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Eagles Preseason 2014: Way Too Many Freaking Penalties

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Enough's enough.

Jared Wickerham

Philadelphia Eagles defensive coordinator Billy Davis wasn't kidding around when he said "the flags will rain" in response to a question about how NFL officials will call games tighter due to an emphasis on pass-defense penalties.

During the entirety of the 2013 NFL season, a total of 37 illegal contact penalty flags were issued. Keep in mind that was over the course of 256 games. Through the first 17 preseason games in 2014, that number has already reached 27 flags thrown. So in 219 less games, there have been only 10 less illegal contact penalties. To put it simply: that's insane. I won't even mention that in the four preseason games on Friday night (Eagles-Patriots included) there were a total of 86 penalties called.

Still, you won't see Eagles head coach Chip Kelly complain about it. (Publicly, at least.) "If you can't play within the rules, you can't play in this league," Kelly said following the Eagles' preseason 42-35 loss to the New England Patriots. "That's just the bottom line. You're just handing people first downs. We better figure it out. You don't have to agree with the speed limit, but if the cop's out there with a speed gun then you better take your foot off the gas or he's going to pull you over."

Through two preseason games, the Eagles have been penalized 19 times for a total of 258 yards. Note that this number does not include penalties that was declined or off-setting. If the Eagles held this pace during the regular season they would finish with 152 flags, which is just as many as the league-leading Seattle Seahawks finished with in 2013. Compare that figure to the 99 penalties (19th) committed the Eagles committed in 2013 for a total of 889 yards (15th).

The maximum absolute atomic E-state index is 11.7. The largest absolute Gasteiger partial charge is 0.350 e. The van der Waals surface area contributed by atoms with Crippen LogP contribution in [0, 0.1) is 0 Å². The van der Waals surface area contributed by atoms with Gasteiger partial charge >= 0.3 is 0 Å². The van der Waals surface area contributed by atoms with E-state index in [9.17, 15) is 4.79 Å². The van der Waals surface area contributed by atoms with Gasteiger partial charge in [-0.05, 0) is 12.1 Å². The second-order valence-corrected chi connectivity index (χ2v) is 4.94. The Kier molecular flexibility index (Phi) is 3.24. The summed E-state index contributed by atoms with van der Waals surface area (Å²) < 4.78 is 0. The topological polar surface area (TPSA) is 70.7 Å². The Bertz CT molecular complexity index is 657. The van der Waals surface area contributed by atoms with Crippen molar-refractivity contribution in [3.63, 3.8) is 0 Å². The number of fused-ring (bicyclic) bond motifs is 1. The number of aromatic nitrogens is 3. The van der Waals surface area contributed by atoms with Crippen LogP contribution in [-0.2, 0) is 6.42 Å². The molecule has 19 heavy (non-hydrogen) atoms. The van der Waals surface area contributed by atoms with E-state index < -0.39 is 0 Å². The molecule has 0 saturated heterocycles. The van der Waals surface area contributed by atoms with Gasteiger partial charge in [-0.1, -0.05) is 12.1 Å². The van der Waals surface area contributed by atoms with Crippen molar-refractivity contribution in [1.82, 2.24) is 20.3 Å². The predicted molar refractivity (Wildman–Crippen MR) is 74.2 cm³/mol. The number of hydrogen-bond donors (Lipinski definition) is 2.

While part of me thinks these excessive flags thrown are somewhat of a scare tactic from the officials -- there's just no way they can call games this tight when they actually count -- another part of me still thinks the Eagles will need to do a better job of operating within the rules. It's no secret that the Eagles employ defensive backs that like to be physical and grabby; starting cornerback Bradley Fletcher finished with five pass interference penalties last season while Cary Williams recorded three.

In any event, it's disappointing that this is how the NFL is choosing to operate. I'm all for player safety, but I'm not sure that slowing the game down to a stand-still with excessive penalties is the best way to go about it. Especially when players insist they're not going to change how they play. It just really takes the fun out of watching the game. If this is how the NFL plans to operate in the regular season, which I'm thinking (and hoping) it's not, it will soon be time to throw a red flag in response to the NFL's flurry of yellow flags.